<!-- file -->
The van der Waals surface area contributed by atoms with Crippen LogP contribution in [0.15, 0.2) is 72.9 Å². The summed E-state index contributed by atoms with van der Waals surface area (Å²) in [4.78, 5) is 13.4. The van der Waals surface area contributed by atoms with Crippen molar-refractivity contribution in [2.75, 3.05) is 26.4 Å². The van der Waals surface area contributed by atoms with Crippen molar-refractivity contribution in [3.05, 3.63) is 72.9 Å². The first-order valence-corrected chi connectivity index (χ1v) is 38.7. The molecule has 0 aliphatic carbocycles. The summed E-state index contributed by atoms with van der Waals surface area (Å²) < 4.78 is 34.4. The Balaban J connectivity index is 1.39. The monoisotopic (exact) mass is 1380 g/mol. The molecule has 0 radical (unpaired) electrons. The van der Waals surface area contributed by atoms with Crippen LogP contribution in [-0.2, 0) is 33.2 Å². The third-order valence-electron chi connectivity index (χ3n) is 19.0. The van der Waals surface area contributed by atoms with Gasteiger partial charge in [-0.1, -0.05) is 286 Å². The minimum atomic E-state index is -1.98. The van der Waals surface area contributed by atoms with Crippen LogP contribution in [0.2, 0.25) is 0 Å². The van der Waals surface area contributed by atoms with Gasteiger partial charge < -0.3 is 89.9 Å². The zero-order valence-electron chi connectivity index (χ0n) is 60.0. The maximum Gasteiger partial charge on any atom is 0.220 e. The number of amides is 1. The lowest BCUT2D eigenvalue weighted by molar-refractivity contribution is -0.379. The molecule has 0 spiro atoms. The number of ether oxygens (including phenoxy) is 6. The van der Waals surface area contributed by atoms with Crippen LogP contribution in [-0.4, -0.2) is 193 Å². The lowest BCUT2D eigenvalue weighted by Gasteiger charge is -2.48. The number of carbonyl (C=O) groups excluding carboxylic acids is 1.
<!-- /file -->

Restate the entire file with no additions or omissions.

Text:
The van der Waals surface area contributed by atoms with Crippen LogP contribution in [0.15, 0.2) is 72.9 Å². The summed E-state index contributed by atoms with van der Waals surface area (Å²) in [4.78, 5) is 13.4. The van der Waals surface area contributed by atoms with Crippen molar-refractivity contribution in [2.75, 3.05) is 26.4 Å². The van der Waals surface area contributed by atoms with Crippen molar-refractivity contribution in [3.05, 3.63) is 72.9 Å². The first-order valence-corrected chi connectivity index (χ1v) is 38.7. The molecule has 0 aliphatic carbocycles. The summed E-state index contributed by atoms with van der Waals surface area (Å²) < 4.78 is 34.4. The Balaban J connectivity index is 1.39. The monoisotopic (exact) mass is 1380 g/mol. The molecule has 0 radical (unpaired) electrons. The van der Waals surface area contributed by atoms with Crippen LogP contribution in [-0.2, 0) is 33.2 Å². The third-order valence-electron chi connectivity index (χ3n) is 19.0. The van der Waals surface area contributed by atoms with Gasteiger partial charge in [-0.1, -0.05) is 286 Å². The minimum atomic E-state index is -1.98. The van der Waals surface area contributed by atoms with Crippen LogP contribution in [0.2, 0.25) is 0 Å². The van der Waals surface area contributed by atoms with Gasteiger partial charge < -0.3 is 89.9 Å². The zero-order valence-electron chi connectivity index (χ0n) is 60.0. The maximum Gasteiger partial charge on any atom is 0.220 e. The number of amides is 1. The lowest BCUT2D eigenvalue weighted by molar-refractivity contribution is -0.379. The molecule has 0 spiro atoms. The number of ether oxygens (including phenoxy) is 6. The van der Waals surface area contributed by atoms with Crippen LogP contribution in [-0.4, -0.2) is 193 Å². The lowest BCUT2D eigenvalue weighted by Gasteiger charge is -2.48. The number of carbonyl (C=O) groups excluding carboxylic acids is 1.